Anees Almamari

Anees Almamari

CEO, Oman Education Training Investment Company (OETI)
Hussain Sulaiman Al Salmi

Hussain Sulaiman Al Salmi

CEO, Oman Educational Services (OES)
Training is an important part of any country, now more than ever, and both the public and private sector are pushing to get the best out of their students.

What is the role of OETI in Oman's education landscape?
ANEES ALMAMARI The founders of OETI were pioneers in the sense that they established the first publicly listed investment company specializing in education and training. OETI had the privilege of running Sohar University, the first private university in Oman. Despite being private, it had received an enormous amount of support and funding from the late Sultan Qaboos bin Said. OETI will soon feature a vocational training institute that caters to all engineering and manufacturing courses, along with an international industrial incubation center. At a national level, Sohar University was the only university to participate in the Tanfeedh program, which shows our commitment to innovation. This alignment will help us create jobs and develop an entrepreneurial spirit among young Omanis to reduce the overall reliance on government jobs.

Where does OES stand in the educational system, and what are your strategies moving forward?
HUSSAIN SULAIMAN AL SALMI In 2006, we established a private university in Oman that was more connected to practical education rather than theoretical, following more German standards in education, research, and innovation. After 2011, the government decided to focus more on higher education, forgetting the basics: vocational training. We cannot have 75-80% of high school graduates enrolling in higher education institutes, leaving most hands-on jobs to expats. For this reason, we are now focusing on a conventional way of vocational training. Oman has some vocational centers, but they are all driven by short-term needs. Oman needs vocational centers that focus on quality, which is why we carefully select trainers that see the future demands driven by technology. This way, we can convince Omanis that vocational training and higher education are two different paths.

How do you expect the balance between education and vocational training to evolve moving forward?
AA Industry specific training is where the economy will be moving in terms of education, so we want to get into that sector. The main difference between higher education and vocational training is the high assurance of jobs that vocational training provides. Those looking for a job should consider vocational training because it provides a direct link to market players, such as factories and engineering companies. Understanding where the gaps lie is paramount; however, maintaining this interaction with the market is also crucial for the future, since some jobs will definitely disappear, and the learning process will change. Curriculums should feature a healthy balance between more practical modules and transferrable skills. Currently, we notice an attitudinal shift among students toward IT and engineering based on the needs of the market.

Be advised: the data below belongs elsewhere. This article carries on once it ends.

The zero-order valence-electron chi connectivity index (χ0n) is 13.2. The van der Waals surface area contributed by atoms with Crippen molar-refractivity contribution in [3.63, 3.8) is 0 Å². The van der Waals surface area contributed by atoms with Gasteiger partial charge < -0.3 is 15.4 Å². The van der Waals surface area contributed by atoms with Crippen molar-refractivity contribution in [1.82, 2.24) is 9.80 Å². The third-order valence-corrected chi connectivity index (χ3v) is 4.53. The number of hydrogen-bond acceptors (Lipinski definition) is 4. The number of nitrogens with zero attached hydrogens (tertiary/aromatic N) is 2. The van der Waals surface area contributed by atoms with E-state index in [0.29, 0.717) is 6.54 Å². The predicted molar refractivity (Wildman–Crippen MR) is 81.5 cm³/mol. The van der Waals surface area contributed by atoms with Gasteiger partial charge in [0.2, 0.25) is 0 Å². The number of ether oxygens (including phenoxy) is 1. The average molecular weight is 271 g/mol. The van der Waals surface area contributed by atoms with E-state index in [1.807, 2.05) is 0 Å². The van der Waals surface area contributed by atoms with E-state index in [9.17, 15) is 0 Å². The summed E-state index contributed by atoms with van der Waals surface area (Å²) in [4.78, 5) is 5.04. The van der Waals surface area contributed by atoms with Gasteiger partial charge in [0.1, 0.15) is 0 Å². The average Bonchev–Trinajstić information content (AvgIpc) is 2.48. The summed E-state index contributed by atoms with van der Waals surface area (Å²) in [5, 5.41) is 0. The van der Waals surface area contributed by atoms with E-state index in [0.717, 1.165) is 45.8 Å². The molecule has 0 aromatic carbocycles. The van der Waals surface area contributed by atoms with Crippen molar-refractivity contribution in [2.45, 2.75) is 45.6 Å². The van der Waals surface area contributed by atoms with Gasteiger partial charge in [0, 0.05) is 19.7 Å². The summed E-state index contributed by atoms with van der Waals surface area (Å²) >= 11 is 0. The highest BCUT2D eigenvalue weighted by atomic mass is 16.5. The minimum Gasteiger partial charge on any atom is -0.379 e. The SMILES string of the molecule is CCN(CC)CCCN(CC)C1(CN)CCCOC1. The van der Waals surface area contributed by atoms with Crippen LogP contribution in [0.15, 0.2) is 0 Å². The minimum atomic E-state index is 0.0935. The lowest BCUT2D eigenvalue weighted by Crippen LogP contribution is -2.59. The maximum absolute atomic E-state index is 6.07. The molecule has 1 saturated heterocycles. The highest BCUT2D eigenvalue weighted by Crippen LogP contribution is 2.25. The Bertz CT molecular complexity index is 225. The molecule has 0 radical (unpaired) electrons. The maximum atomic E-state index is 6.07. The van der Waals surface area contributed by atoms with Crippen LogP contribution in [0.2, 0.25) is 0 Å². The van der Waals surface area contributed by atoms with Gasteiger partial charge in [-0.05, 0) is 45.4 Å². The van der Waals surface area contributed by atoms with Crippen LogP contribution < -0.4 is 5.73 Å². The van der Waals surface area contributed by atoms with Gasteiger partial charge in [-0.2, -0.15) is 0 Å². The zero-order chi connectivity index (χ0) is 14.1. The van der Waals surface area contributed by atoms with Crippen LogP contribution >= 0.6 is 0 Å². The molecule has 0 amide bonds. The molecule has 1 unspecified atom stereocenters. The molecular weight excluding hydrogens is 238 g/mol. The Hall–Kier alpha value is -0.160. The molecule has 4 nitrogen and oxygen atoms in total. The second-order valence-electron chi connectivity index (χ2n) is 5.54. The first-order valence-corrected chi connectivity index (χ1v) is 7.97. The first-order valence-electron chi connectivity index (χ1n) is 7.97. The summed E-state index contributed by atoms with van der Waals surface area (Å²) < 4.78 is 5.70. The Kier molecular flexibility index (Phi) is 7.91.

Will research in Oman be centralized or decentralized?
HSAS Since the beginning, the research council acted as a big umbrella, although each institution has its own way of looking for research and activities. Not necessarily everything from research will be applied or the other way around. We do not want to stop our researchers from conducting their own research, though at the same time we encourage them to conduct research at the research council.

What role will technology play in the learning environment?
AA There will be more dependence on technology going forward, and that will require investment. Technology is taking over, though we will continue to balance it with our staff even 10 years from now. There will always be a need for human interaction. Investment wise, it would be more feasible to offer digital books; however, some students will always prefer physical books. It is an adjustment process that everybody has to go through.

Can you tell us about the Oman Hydrogen Center?
HSAS In 2018, we discussed with a German partner about the potential of hydrogen as the energy source of the future and Oman's role in it. We wanted to produce green hydrogen because Oman has water and the sun in abundance, both of which are needed to produce hydrogen. Japan and Germany are the two main countries driving green hydrogen, so we wanted to connect with them. Green hydrogen can generate almost the same income for Oman as oil and gas in the next 15-20 years. Based on that, we established a research center at the university looking at hydrogen as the fuel of the future.